Latest California Healthline Stories
California lawmakers are proposing ambitious health care ideas, from creating a state generic drug label to banning the sale of flavored e-cigarette products. Even though Democrats control state government, they’re likely to face pushback from powerful health care industry groups like hospitals.
Sleep is the latest in an ever-growing list of wellness issues — such as weight loss, exercise and nutrition — that firms are targeting to improve workers’ health and lower medical costs.
The Supreme Court in March will hear a Louisiana case that tests whether the new five-member conservative majority is willing to overturn the 1973 decision that made abortion legal nationwide. Even if the court does not go that far, it could hasten the procedure’s demise by saying abortion providers cannot sue on behalf of their patients.
President Donald Trump says he “saved” popular protections for preexisting conditions, even though his administration is in court asking them to be struck down. Meanwhile, Democrats who want to run against Trump in the fall continue to argue among themselves over health issues. And Kansas may become the next state to expand Medicaid. Alice Miranda Ollstein of Politico, Tami Luhby of CNN and Shefali Luthra of Kaiser Health News join KHN’s Julie Rovner to discuss this and more.
On the bright side, advances in medical science and a push for healthier lifestyles might extend the quality of life for aging boomers. Among clouds on the horizon: ageism, strained long-term care services and the need to work well past retirement age.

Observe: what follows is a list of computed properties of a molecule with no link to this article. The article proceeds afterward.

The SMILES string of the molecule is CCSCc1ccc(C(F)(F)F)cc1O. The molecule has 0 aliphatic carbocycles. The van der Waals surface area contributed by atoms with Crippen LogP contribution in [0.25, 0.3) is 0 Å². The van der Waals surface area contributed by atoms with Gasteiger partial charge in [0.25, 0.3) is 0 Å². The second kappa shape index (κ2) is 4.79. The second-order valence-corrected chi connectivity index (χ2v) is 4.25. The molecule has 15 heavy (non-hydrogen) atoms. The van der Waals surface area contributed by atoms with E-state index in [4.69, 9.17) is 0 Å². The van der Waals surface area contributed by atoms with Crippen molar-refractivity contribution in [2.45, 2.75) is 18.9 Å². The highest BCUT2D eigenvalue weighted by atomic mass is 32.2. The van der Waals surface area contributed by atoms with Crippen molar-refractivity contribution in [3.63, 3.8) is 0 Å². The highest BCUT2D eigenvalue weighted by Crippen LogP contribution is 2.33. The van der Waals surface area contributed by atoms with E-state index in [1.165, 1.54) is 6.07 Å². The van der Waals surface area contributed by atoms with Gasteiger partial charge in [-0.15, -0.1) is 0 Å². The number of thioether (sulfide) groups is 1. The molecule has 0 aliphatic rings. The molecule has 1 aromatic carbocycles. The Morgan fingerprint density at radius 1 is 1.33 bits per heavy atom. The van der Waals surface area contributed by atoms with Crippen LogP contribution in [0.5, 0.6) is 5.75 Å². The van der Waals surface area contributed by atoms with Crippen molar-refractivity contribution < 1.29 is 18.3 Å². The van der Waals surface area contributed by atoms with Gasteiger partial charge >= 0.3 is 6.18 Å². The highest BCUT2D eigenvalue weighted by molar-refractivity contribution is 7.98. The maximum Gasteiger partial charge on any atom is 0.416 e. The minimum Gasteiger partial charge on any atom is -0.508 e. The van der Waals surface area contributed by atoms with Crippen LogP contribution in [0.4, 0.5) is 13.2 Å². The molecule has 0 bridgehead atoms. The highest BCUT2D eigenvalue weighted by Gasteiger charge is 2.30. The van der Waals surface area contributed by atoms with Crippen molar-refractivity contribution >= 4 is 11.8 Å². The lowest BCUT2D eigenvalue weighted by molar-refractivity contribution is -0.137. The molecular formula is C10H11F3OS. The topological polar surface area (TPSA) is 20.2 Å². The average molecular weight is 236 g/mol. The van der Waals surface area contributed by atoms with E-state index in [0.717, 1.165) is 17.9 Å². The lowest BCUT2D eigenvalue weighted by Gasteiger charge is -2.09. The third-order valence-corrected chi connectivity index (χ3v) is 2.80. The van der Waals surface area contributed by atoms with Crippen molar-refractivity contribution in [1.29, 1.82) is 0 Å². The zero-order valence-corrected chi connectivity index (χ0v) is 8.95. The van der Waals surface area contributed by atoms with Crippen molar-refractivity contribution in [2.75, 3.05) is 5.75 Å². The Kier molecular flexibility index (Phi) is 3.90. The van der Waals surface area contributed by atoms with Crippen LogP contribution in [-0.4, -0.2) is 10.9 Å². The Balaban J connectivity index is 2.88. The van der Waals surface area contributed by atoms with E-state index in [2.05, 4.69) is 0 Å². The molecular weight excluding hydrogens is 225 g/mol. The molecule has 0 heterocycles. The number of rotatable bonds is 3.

The claim, which builds on previous statements and campaign messaging, drew strong reactions.
A number of radiology organizations are trying to end the decades-old practice of shielding patients from radiation with lead aprons. They say it provides no benefit and might even inadvertently expose people to higher radiation levels. But the policy about-face is moving slowly.
Democratic presidential candidates also returned to now-familiar themes in debating the differences between “Medicare for All” and more incremental reforms.
The impact of the Trump administration’s health policies is not as clear-cut as the president’s reelection campaign suggests.
A new state law limits what consumers owe if they’re transported by an air ambulance that’s not part of their insurance network to the amount that they’d be charged if they used an in-network provider. But the law won’t protect millions of consumers whose health plans aren’t regulated by the state.